Radicle Science to explore the intersection of marketing and research at Expo West

By Claudia Adrien

- Last updated on GMT

AI and machine learning allows for the exploration of large, heterogenous data sets to find intersections. @ andresr/Getty Images
AI and machine learning allows for the exploration of large, heterogenous data sets to find intersections. @ andresr/Getty Images

Related tags Artificial intelligence Machine learning personalised nutrition

The future health and wellness market will be transformed by the intersection of areas such as artificial intelligence, clinical trials and marketing to deliver personalized supplement regimens and messaging to consumers.

Proof-as-a-service company Radicle Science will discuss this and other themes affecting the future of the supplement industry next month during a presentation and two panel discussions at the Expo West natural products trade show in Anaheim next month during an education session titled "Navigating the Future of Supplements: Integrating Science, Technology, Marketing and Compliance to Drive Customer Lifetime Value"​.

Speaking with NutraIngredients-USA ahead of the show, the team at Radicle Science explained that when it comes to clinical trials, many companies often fail to relate scientific data across various levels of marketing.

“For finished product companies, they may not recognize how much consumers care about the clinical evidence behind the product,” said Jeff Chen, co-founder and CEO at Radicle Science. “Moreover, brands may be uncertain as to how to translate clinical trial data into messaging that is scientifically accurate and understandable to consumers.”

Global consulting and research firm McKinsey & Company​ found that efficacy and scientific credibility are the top two factors consumers seek when selecting in a wellness product. 

Consumer sentiment does not always align with a company’s ability to relay the science. There is the potential risk of communicating explicit or implied claims. Additionally, brands can be unsure of how to leverage clinical data in a manner that is compliant with regulators, acceptable to retailers and that won’t draw the attention of class-action litigation, Chen added. 

“These regulatory rules govern what is the necessary scientific data to substantiate explicit and implied claims,” he said. “Brands that can prove their products effectiveness in rigorous clinical trials have substantiation for an incredibly wide range of strong explicit and implied claims. They can creativity use statements and themes related to ‘clinical proof’ or ‘scientific validation’.” 

Compelling science

For Radicle Science, its scientific gravitas rests on a business model that is backed by an AI-driven, virtual, direct-to-consumer clinical trial approach that provides large-scale and affordable predictive health data. The company, which is a B-corp., seeks to foster both precision medicine and better public health policy.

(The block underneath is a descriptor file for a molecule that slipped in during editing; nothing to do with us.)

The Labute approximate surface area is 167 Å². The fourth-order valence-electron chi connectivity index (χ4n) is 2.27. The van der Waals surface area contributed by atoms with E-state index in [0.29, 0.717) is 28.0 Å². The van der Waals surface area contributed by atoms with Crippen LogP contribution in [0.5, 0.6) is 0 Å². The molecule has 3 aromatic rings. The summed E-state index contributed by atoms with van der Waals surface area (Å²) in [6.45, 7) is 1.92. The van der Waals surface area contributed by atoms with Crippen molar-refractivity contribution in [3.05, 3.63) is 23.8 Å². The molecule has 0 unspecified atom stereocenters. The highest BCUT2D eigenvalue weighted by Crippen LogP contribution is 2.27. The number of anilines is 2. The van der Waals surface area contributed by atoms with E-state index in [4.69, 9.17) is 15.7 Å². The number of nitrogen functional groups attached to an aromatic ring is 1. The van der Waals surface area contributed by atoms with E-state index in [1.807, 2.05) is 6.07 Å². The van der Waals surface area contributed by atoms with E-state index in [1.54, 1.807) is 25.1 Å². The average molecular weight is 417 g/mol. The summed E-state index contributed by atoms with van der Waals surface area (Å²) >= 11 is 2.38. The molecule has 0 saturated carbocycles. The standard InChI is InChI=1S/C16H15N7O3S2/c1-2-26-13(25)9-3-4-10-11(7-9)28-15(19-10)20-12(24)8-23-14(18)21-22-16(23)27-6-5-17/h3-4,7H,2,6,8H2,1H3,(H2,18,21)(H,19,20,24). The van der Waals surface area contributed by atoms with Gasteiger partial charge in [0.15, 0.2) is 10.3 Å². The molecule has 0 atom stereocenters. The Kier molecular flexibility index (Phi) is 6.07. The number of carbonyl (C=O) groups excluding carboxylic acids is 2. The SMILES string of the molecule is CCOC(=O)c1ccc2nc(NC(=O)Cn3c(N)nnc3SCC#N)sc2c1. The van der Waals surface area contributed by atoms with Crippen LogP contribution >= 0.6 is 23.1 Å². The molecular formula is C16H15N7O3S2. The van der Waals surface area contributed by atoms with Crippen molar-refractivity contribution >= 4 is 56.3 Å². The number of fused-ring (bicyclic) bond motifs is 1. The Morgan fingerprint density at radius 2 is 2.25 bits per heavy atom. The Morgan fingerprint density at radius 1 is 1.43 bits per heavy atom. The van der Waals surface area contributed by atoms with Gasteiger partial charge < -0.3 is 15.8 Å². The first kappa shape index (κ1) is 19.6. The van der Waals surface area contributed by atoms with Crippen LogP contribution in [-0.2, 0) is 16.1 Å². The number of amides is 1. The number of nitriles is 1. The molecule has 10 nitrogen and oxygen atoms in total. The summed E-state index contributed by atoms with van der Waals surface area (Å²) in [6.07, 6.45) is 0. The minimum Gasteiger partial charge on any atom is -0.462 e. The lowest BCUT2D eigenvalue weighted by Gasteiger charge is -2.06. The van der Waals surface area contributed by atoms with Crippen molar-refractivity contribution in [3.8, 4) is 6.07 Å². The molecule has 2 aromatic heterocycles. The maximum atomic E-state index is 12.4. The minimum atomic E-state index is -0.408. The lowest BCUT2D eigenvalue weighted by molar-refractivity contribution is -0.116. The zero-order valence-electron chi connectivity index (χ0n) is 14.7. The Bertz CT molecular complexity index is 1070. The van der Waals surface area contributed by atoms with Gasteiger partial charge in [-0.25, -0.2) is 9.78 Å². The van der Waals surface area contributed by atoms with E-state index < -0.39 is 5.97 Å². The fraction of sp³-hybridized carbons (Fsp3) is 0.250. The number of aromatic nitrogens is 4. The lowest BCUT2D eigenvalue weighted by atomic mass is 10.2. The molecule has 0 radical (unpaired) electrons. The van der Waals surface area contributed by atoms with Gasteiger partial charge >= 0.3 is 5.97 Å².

“We're leveraging AI and machine learning and looking at health outcome data to really drive that precision analysis and understanding the variations between the subgroups,” said Pelin Thorogood, co-founder and executive chairwoman at Radicle Science. “The point is AI and machine learning are what we need to effectively analyze large data sets.”

This means meeting consumers where they are. The company collects data on consumer smartphones and computers, for example, so that data is not collected the old-fashioned way, such as having a participant drive to a clinical site.

Keeping the data collection engagement easy and less time consuming also assists researchers in their efforts to include diverse populations in studies, ensuring not only different genders and ethnicities but also other demographics such as disabled people, single parents and people who live in rural communities.

“We want to be really inclusive, and technology enables that. It means we actually have data from all of us, which means we can generalize it to the entire population,” Thorogood said. “It’s this richness that powers us to explore hidden correlations between formulations, ingredients, dosages and their effectiveness for different conditions for different populations and eventually drive toward providing personalized insights for consumers based on gender, ethnicity, life stage and lifestyle.”

This can translate into more targeted marketing campaigns, she added.

AI and machine learning allows for the exploration of large, heterogenous data sets to find intersections. Thorogood noted that much of what humanity has seen in the course of history are health innovations that emerged thanks to serendipity.

“We are now increasing the odds of manifesting serendipity because we have much larger data sets,” she said. “We're able to actually explore them to find correlations and really see how different products may affect different people differently.”

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